Tesla and the risk of technological complacency

The recall of the Tesla Autopilot software is an illustration of the risks of human complacency that can occur as more and more of the tasks we’re used to become automated.

Years ago, people learning to drive had to master the skill of hill start, where they used their left foot to ride the clutch to its biting point in order to hold the car on a hill and ensure it didn’t roll backwards. It was part of the UK driving test. But these days, modern cars have mechanisms and electronics that automatically prevent them from rolling backwards when they are stopped on a hill. Anti-lock brakes and traction control have all added to car safety, by preventing brakes locking up and uncontrollable skidding.

The driverless tech seen in Teslas is similar to the lane assist and adaptive cruise control functions available in many modern cars. They are all designed primarily as safety features, to avoid collisions during motorway driving. Some cars feature a version for reversing, which applies the brakes if the system detects a rear shunt is about to happen.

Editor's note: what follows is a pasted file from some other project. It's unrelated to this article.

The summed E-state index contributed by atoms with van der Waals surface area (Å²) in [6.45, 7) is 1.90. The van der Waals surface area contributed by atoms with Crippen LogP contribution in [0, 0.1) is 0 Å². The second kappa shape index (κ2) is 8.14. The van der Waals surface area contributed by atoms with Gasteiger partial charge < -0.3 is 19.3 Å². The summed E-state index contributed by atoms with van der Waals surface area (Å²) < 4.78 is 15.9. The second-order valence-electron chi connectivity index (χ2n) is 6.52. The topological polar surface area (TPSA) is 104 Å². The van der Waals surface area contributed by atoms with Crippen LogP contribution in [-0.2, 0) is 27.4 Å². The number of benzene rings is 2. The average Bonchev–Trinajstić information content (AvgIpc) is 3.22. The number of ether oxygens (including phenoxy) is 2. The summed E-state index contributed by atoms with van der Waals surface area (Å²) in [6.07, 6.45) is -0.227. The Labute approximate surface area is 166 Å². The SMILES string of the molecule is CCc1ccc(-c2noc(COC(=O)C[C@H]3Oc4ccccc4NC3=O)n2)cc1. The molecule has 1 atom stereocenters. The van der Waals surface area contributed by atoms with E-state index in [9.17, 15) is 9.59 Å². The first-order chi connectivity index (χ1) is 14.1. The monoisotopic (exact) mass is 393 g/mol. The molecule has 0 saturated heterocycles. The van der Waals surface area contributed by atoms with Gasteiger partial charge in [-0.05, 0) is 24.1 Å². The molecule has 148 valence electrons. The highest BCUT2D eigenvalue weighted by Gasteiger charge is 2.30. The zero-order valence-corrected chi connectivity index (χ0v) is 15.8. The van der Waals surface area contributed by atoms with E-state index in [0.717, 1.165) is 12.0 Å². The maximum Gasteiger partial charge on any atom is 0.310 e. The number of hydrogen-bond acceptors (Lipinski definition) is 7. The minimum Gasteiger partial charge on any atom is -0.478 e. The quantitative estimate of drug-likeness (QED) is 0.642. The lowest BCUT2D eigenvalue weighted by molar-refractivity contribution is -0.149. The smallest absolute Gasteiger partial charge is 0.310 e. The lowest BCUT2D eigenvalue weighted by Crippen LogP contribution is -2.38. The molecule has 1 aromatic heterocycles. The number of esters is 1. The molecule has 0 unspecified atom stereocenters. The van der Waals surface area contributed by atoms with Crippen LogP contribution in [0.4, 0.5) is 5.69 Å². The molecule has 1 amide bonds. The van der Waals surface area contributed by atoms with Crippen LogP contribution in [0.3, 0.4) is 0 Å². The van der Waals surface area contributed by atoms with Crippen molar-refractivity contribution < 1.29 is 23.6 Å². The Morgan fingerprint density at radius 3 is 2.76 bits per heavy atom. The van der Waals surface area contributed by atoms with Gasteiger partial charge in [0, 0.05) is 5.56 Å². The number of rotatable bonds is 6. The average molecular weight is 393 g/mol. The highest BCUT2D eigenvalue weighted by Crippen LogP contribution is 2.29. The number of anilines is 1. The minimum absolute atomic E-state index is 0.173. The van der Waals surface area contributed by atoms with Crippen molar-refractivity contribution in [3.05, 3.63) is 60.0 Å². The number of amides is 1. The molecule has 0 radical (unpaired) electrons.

All of these things represent progress and aim to offer drivers a safer driving experience. But they also risk making us lazy. One can imagine an automaker exec presenting autopilot-like systems as an enabler for multi-tasking while driving.

The US National Highway Traffic Safety Administration (NHTSA) found that distracted driving was the cause of 3,522 deaths and 362,415 injuries in 2021. It has now deemed Tesla’s Autopilot as unsafe. According to a news report on Reuters, NHTSA found that Tesla’s Autopilot “can provide inadequate driver engagement and usage controls that can lead to foreseeable misuse.”

In effect, drivers using Autopilot are less likely to focus on actually driving their cars. Did the developers coding the system actually think about this shortcoming? Possibly, but the luxury that often cocoons a driver in a high-spec Tesla, is likely to be something the carmaker will want to make better and better. They will want to make being in a Tesla a fabulous experience. But this is not the same as driver experience.

Tesla will have to update all its US cars with an update to the software to try to make drivers using Autopilot more engaged in actually driving. Other carmakers are likely to look very closely at what Tesla does, to avoid NHTSA scrutiny.

But Tesla’s woes have wider implications on the use of AI and automation for enhancing day-to-day life and work. Is AI rewriting what we value as humans? As we get closer to the end of 2023, we should take some time to reflect on this.

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